As well, loopholes in the Act allow ministers, their staff and appointed senior government officials to have investments in mutual funds that invest in businesses they deal with and make decisions that make the businesses money, and make themselves money. They are not required to sell these investments or put them in a so-called “blind trust” or even disclose publicly that they own them (NOTE: the loophole is in the Act’s section 20 definition of “exempt assets” that don’t have to be sold, including “(h) investments in open-ended mutual funds” that can include shares in businesses (only “controlled assets” have to be sold)). Putting an investment in a blind trust is also a charade because the public office holder still knows that they own whatever they put in the trust.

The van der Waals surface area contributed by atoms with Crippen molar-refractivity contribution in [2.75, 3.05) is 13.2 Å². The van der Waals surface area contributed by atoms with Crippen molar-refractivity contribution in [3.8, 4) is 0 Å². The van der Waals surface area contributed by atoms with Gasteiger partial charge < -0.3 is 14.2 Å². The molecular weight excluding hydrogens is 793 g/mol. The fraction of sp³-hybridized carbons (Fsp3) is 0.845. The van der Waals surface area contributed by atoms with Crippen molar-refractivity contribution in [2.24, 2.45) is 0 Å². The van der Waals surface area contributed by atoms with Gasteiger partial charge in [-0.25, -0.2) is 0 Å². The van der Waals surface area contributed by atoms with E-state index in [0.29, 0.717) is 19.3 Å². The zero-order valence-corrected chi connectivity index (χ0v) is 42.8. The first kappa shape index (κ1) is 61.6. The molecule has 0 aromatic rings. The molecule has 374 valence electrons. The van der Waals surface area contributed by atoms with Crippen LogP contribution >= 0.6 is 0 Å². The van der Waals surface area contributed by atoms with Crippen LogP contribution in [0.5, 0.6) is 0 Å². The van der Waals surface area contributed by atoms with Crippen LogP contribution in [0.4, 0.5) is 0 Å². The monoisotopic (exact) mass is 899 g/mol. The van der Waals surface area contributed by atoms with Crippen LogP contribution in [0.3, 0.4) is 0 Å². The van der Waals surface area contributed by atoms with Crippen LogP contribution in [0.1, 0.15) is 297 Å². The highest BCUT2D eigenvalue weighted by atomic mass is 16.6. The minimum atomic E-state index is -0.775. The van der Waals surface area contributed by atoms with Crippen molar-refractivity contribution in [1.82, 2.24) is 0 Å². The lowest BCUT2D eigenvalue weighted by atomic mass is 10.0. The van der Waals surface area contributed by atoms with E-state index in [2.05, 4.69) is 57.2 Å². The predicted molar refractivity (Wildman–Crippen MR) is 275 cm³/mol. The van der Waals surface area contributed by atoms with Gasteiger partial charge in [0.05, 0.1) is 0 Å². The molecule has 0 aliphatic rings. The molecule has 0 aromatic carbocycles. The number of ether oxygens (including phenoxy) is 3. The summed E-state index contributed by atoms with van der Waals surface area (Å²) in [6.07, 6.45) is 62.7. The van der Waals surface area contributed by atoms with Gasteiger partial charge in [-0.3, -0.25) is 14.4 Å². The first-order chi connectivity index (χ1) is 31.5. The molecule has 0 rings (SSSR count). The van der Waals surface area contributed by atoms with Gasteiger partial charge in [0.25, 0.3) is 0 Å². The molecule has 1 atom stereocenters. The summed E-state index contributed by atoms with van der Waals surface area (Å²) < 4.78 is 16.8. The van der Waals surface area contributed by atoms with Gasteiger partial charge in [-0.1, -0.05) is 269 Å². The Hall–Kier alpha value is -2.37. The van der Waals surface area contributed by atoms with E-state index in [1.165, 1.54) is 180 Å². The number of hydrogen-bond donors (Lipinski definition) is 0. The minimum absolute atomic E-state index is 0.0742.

In stark contrast, all federal public servants, even those without any decision-making power, are required by Appendix B of the Treasury Board’s Policy on Conflict of Interest and Post-Employment to take “all possible steps to recognize, prevent, report, and resolve any real, apparent or potential conflicts of interest” and to sell assets that create even the appearance of a conflict of interest or make another arrangement to resolve the conflict created by the asset.

In addition to Dominic LeBlanc, the Ethics Commissioner has established either a blind trust or a conflict of interest screen for the following Cabinet ministers – all of whom are allowed to make “general application” decisions that directly affect the assets or interests listed in their trust or screen: